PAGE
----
Creativity is an odd thing. Sometimes, restrictions impair creativity. You can almost sense how the weight of expectation and a desire to stick to a certain formula spoils some games. Sometimes, however, creativity feeds off restriction. Freedom Planet started life as a Sonic fan game. Designer Stephen DiDuro clearly loves Sonic. But, by scribbling in the margins, he has managed to create a game that’s packed with creativity, albeit one that takes a while to find its feet.
Freedom Planet starts with a choice of two characters. Lilac can double jump and has a mid-air dash, while Carol rides a motorbike. We favoured Carol. The motorbike is ridiculous. Not only can it ride along walls – it’s also possible to hang glide and use a zip wire while zooming along. It’s the ‘Sharknado’ of video games. Stupid, but fun and silly.
From here, the typical run â€˜nâ€™ jump gameplay starts, although it quickly becomes clear that the game is filled to the brim with stuff to see. The second level took us over half an hour to complete, and that’s without re-tries. There’s also a decent amount of choice when it comes to taking different routes, with most alternate paths clearly visible. Completionists will be at home here.
Not everything apes Sonicâ€™s 16-bit hits, though, and some of the changes are more than welcome. Freedom Planet has a bigger focus on combat, with each of the two main characters having a standard attack and a special attack. This means it’s much easier to maintain momentum than it is in Sonic games of yore. It also means boss fights can be more varied and interesting. Indeed, the boss battles in Freedom Planet are an example of when the game shines brightest.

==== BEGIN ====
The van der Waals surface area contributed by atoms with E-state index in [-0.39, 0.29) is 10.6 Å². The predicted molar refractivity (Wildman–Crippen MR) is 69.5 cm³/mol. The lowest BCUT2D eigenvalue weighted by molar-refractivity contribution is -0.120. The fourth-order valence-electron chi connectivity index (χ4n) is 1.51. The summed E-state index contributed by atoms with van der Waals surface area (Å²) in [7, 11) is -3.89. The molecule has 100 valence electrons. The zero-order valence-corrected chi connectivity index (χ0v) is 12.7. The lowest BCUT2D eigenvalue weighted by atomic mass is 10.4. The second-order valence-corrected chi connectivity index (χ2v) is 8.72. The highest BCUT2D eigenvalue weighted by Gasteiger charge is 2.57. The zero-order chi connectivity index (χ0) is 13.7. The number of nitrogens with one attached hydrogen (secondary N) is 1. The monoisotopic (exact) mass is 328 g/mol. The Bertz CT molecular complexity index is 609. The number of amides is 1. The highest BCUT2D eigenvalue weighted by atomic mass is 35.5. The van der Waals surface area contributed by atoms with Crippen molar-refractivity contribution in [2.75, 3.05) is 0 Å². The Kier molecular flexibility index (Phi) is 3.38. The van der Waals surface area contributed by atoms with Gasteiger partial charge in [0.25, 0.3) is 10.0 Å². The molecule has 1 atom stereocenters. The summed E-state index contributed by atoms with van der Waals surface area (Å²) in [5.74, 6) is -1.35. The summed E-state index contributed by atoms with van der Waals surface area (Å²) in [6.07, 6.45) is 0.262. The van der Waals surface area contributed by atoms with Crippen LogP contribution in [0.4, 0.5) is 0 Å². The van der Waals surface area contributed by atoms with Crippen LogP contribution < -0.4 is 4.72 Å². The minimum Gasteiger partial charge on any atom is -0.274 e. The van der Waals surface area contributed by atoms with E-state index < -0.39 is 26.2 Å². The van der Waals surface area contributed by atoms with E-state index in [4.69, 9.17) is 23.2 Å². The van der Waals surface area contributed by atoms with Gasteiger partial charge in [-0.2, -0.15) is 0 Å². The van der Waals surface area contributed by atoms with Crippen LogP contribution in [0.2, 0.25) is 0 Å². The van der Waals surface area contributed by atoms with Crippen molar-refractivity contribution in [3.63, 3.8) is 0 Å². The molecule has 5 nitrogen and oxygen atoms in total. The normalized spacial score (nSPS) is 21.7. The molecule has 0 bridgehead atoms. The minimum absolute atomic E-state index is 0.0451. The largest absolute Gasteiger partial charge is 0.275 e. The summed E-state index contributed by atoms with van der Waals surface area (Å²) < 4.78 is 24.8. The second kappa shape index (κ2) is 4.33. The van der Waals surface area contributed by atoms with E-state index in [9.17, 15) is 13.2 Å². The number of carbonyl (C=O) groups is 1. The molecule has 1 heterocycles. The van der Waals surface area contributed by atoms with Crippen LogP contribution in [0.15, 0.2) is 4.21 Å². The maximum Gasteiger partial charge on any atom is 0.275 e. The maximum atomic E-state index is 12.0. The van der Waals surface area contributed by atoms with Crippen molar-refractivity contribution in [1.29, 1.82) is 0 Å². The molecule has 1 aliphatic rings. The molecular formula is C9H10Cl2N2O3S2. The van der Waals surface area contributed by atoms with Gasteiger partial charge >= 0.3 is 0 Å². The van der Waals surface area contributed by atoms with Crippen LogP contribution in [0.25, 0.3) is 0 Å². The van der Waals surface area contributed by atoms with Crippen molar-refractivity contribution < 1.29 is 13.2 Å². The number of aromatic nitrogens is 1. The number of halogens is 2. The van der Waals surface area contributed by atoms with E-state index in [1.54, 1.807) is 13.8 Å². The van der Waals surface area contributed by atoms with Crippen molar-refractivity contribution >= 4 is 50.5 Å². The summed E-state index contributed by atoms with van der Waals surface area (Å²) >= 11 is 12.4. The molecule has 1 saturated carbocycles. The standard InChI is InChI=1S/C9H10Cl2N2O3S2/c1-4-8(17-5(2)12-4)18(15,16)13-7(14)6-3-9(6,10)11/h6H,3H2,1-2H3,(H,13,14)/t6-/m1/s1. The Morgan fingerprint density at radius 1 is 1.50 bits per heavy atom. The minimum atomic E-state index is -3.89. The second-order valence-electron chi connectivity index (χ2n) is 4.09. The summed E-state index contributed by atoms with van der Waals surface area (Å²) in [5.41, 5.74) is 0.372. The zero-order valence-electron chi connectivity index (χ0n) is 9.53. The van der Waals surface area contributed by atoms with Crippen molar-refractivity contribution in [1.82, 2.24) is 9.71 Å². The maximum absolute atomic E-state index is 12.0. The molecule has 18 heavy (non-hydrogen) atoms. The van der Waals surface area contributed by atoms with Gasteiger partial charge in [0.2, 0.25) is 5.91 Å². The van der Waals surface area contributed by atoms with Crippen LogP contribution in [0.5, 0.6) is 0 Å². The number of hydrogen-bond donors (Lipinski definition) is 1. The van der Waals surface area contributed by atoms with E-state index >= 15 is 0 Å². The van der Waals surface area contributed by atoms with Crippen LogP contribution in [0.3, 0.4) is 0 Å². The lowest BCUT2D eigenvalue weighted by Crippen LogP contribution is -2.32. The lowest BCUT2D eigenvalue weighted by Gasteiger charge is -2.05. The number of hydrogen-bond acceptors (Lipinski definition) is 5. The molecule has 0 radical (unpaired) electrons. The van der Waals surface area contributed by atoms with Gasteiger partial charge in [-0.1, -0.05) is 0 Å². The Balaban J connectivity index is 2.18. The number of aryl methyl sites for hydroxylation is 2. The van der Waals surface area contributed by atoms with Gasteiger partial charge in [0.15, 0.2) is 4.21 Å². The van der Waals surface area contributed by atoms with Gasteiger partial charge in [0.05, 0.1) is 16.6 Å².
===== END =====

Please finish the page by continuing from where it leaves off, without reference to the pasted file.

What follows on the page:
Some new ideas are less welcome. There are loads of fully-voiced cut-scenes. Between levels two and three we had to use the skip scene button five times. It reminded us why we hated the later Sonic games, with their endlessly chattering casts. Thankfully, classic mode removes all story elements and just gives you the good stuff.
Bizarrely, when it sticks closest to the Sonic formula, it’s at its most creative. The third stage, Fortune Night, is gorgeous. Oriental dragons are spread across the landscape, providing platforms to skid along. Machines spit out treasures, and musical platforms – which play notes as you skip across them – bestow a caffeine-like hit of pure joy. The stages set on airships and underwater present new playthings, and the difficulty appropriately ramps up as things progress.
There are also unique stages for each character, although we never really got much out of trying them. Characters have unique abilities, thus play slightly differently, but their skills aren’t really tailored to the levels, making them feel slightly superfluous.
We should also note that Freedom Planet really looks the part. The animations have lots of flourishes (try standing still near a disco area) and the jaunty music is very reminiscent of the 16-bit era. However, we did notice what seemed to be some slowdown in boss fights. The boss at the end of level two seemed to be choppier than intended and collision detection was sometimes inconsistent, although not inconsistent enough to make us think that maybe, just maybe, constantly dying might have been a result of lack of skill.
Thereâ€™s just one problem when it comes to recommending Freedom Planet. Simply put, if you want to party like it’s 1992, Sonic Mania is still the place to go. But if you’re done chasing rings, but still have the itch to run really fast, then Freedom Planet should be your next port of call. The fact that it’s a close-run thing shows how much love, care and attention has been poured into this project.